The sea. Endless, raging, wild. But also cleansing. Kiarostami’s sea is an important destination of his journey into the unconsciousness. Rain is falling, the wind is howling. It is a menacing scenery, yet soothing. The sea – a place without limits, without barriers. A place that frees our mind, that allows us to sink into reverie and to go wherever we want to be. That, too, is a journey. A personal journey to a place where we think we have to be. Our journey becomes our destination.

We travel through memories. Can you remember the day we arrived in Paris? Everyone was there. Grandpa wore his nice suit and his hat. He wanted to put on his best clothes for our trip. Can you remember what’s happened to him? 

Static images, Kiarostami said, capture only a frame of reality. 24 Frames is a collection of 24 snippets, of 24 mind images, of 24 destinations on a journey that we’re gently taken on. We look through open windows, open doors. Vast landscapes and the sea are at our finger tips. 24 Frames is an invitation, it is a hand stretched out to us. “Come with me,” the film says. “Let me guide you.” There is no other film whose underlying openness is so vast, so liberating, so fascinating, so personal. The film doesn’t allow refusal. It is there to be journeyed with.

The Red Turtle – Michaël Dudok de Wit (2016)

I believe this is the first animation film that I’m mentioning on this blog. I haven’t heard a lot about slow animation before, nor am I really a fan of animation. But it’s different with Michaël Dudok de Wit’s The Red Turtle. One could easily argue that the film doesn’t fit the Slow Cinema categories I have established on this site in the last five years. That was my very first thought, too, when the film had started. A lot of movement, comparatively quick cuts – there was something that made me wonder why some people have described this film as being slow or contemplative in the past. Just over an hour later, I agreed with those people and it is, funnily enough, the aspect of movement that, in parts, contributed to my change in thinking.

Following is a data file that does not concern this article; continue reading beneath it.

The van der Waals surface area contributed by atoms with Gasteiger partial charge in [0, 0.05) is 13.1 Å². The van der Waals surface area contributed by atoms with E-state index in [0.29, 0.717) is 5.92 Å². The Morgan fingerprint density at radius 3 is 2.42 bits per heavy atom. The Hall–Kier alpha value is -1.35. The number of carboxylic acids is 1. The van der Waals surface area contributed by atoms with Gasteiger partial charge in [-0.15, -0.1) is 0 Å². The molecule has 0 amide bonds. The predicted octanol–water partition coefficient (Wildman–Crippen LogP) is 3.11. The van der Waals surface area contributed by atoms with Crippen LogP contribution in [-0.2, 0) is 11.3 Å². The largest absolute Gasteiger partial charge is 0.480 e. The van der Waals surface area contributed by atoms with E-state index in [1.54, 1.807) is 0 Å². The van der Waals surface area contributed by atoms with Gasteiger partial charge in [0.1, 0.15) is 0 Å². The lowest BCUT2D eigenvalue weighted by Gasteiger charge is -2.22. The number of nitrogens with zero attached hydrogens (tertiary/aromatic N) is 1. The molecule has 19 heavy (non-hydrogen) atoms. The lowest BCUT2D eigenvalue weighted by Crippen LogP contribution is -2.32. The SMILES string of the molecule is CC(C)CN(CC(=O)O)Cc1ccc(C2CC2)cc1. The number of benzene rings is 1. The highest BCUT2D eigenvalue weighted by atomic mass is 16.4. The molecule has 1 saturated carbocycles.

On the surface, The Red Turtle does not take its time with anything. In effect, the film tells the story of life in under seventy minutes. A man is caught up in a storm, is stranded on an island, tries to escape but a red turtle prevents him from doing so. In subsequent scenes, he falls in love, has a son, the son grows up pretty fast, leaves the island and he himself dies. So basically, it’s the natural circle of life told in a short time frame. In case you’ve been following my work for a long time, you probably know that I would always advocate for length in order to allow for an in-depth depiction of whatever is on screen. For The Red Turtle, this is slightly different and even though the sudden speed with which the story developed was startling at times, the film didn’t lose any of its smoothness.